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L'EQUIPE DES CONS CHAMPIONS JOURNALISTIC PRIVILEGE
Emboldened by the results of recent attacks against defenseless athletes, the sports journal is said to be championing a new standard for ethical behavior in journalism.
In a recent article discussing the leak of confidential test results, L'Equipe des Cons (LdC) affirmed with moral certitude, “The declarations of Mr. Dick Pound and the UCI regarding the source of documents published in the LdD on August 23 only relate to those individuals. Investigative journalism entails a certain number of basic rules such as journalist-source confidentiality. LdC will not deviate from that rule.”
Later, the LdC declared that by making such a statement, “We have demonstrated that journalistic rigor and ethical reviews do not need to be fundamental elements of mainstream French press. Furthermore, we have shown that journalist-source confidentiality can be leveraged to actually provide needed cover to promote such behavior."
“We would like to see these practices enshrined in a new ethical standard that stands to revolutionize journalism as we know it.” To accomplish this, the LdC has approached the French Ministry of Justice authorities to seek exemptions in libel and slander laws to protect itself and its sources.
Journalistic Privileges Needed
LdC lawyers explained. “The goal of most legal privilege is to foster open communication in circumstances which society wants to encourage such communication. The national obsession to bring down the American athlete who dominated a French sport for seven years is more than ample justification”.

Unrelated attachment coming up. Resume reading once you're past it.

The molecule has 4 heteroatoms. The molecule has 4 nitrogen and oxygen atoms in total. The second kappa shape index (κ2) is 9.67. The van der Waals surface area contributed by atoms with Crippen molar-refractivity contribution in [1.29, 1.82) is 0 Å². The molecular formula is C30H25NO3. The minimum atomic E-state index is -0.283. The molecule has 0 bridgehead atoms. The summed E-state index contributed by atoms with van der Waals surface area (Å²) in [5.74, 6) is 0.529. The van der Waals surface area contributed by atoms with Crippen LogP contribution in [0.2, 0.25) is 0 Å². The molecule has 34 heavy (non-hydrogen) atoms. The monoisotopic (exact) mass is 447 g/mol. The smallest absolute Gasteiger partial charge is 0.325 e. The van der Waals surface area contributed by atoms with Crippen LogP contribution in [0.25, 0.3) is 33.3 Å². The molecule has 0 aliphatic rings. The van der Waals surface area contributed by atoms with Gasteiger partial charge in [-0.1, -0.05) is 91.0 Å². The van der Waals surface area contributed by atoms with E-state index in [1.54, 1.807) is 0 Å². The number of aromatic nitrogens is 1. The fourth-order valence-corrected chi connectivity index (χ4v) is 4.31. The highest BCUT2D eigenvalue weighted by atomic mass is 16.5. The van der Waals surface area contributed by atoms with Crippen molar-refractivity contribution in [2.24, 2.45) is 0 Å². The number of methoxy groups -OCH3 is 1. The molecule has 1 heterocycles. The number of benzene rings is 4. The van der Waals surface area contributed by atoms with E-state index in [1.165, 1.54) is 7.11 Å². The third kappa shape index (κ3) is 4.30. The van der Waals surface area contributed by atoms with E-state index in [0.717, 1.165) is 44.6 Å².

However, current libel laws, especially those abroad, could prevent journalists from making full use of exemptions relating to fair treatment of celebrities, athletes and other public persons. These privileges are especially important to protect journalists and their sources against malicious attacks from slandered parties.
The new legislation, tentatively named the Journalist Freedom to Defame Act (JFDA), would effectively close those loopholes.
Current Standards Too Restrictive, Time Consuming
LdC explained that upholding source rigor and ethical standards is both time consuming and costly. This legislation would change that and allow our journalists to report news more creatively as exemplified in the recent Armstrong pieces involving the disclosure of test results failing to meet established ethical standards of international bodies.
The French Journalist Standards Board, which meets every decade, also commented from their offices in New Caledonia. “This legislation would finally allow us to bring French “Egalité” (equality) to all news sources. Think of it as putting Paris Match and Le Monde or The National Enquirer and The New York Times on the same level. The legislation will provide new opportunities for newspapers stymied by the requirements of journalistic rigor and help avoid public confusion caused by the current situation where varying standards exists.” Representatives were also enthusiastic that the new legislation is expected to save considerable resources now spent on fact checking, source vetting and editorial oversight, and require French journalists to work only 20 hours a week instead of the backbreaking 25 hours needed to comply with current standards.
Use French Model for Developing Countries
French authorities hope that this legislation can be used as a model for European and International guidelines as well. “Just think how much money developing countries could save on reporting the news by employing the provisions of the JFDA. They would then have more resources to spend on other, more essential services.” The French Ambassador to the United Nations, Jean-Marc de la Sabliere will introduce the concept with much fanfare at the upcoming World Summit on the Information Society this November 16-18 in Tunisia.